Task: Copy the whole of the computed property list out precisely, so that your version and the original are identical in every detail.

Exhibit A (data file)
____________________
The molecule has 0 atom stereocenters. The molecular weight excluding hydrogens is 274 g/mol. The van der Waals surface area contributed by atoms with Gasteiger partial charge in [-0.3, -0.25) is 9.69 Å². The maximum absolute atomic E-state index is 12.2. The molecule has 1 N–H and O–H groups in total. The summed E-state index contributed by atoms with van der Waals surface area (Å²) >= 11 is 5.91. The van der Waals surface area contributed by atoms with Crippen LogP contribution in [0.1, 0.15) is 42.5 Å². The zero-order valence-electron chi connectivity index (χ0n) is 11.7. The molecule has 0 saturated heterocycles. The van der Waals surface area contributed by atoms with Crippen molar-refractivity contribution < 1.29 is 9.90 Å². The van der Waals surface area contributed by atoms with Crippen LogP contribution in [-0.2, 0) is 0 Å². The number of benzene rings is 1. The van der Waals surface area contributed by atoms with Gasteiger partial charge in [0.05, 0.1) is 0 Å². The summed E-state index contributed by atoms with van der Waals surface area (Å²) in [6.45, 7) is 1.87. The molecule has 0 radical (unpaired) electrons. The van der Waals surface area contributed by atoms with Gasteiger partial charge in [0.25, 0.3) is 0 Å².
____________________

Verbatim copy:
The molecule has 0 atom stereocenters. The molecular weight excluding hydrogens is 274 g/mol. The van der Waals surface area contributed by atoms with Gasteiger partial charge in [-0.3, -0.25) is 9.69 Å². The maximum absolute atomic E-state index is 12.2. The molecule has 1 N–H and O–H groups in total. The summed E-state index contributed by atoms with van der Waals surface area (Å²) >= 11 is 5.91. The van der Waals surface area contributed by atoms with Crippen LogP contribution in [0.1, 0.15) is 42.5 Å². The zero-order valence-electron chi connectivity index (χ0n) is 11.7. The molecule has 0 saturated heterocycles. The van der Waals surface area contributed by atoms with Crippen molar-refractivity contribution < 1.29 is 9.90 Å². The van der Waals surface area contributed by atoms with Crippen LogP contribution in [-0.2, 0) is 0 Å². The number of benzene rings is 1. The van der Waals surface area contributed by atoms with Gasteiger partial charge in [0.05, 0.1) is 0 Å². The summed E-state index contributed by atoms with van der Waals surface area (Å²) in [6.45, 7) is 1.87. The molecule has 0 radical (unpaired) electrons. The van der Waals surface area contributed by atoms with Gasteiger partial charge in [0.25, 0.3) is 0 Å².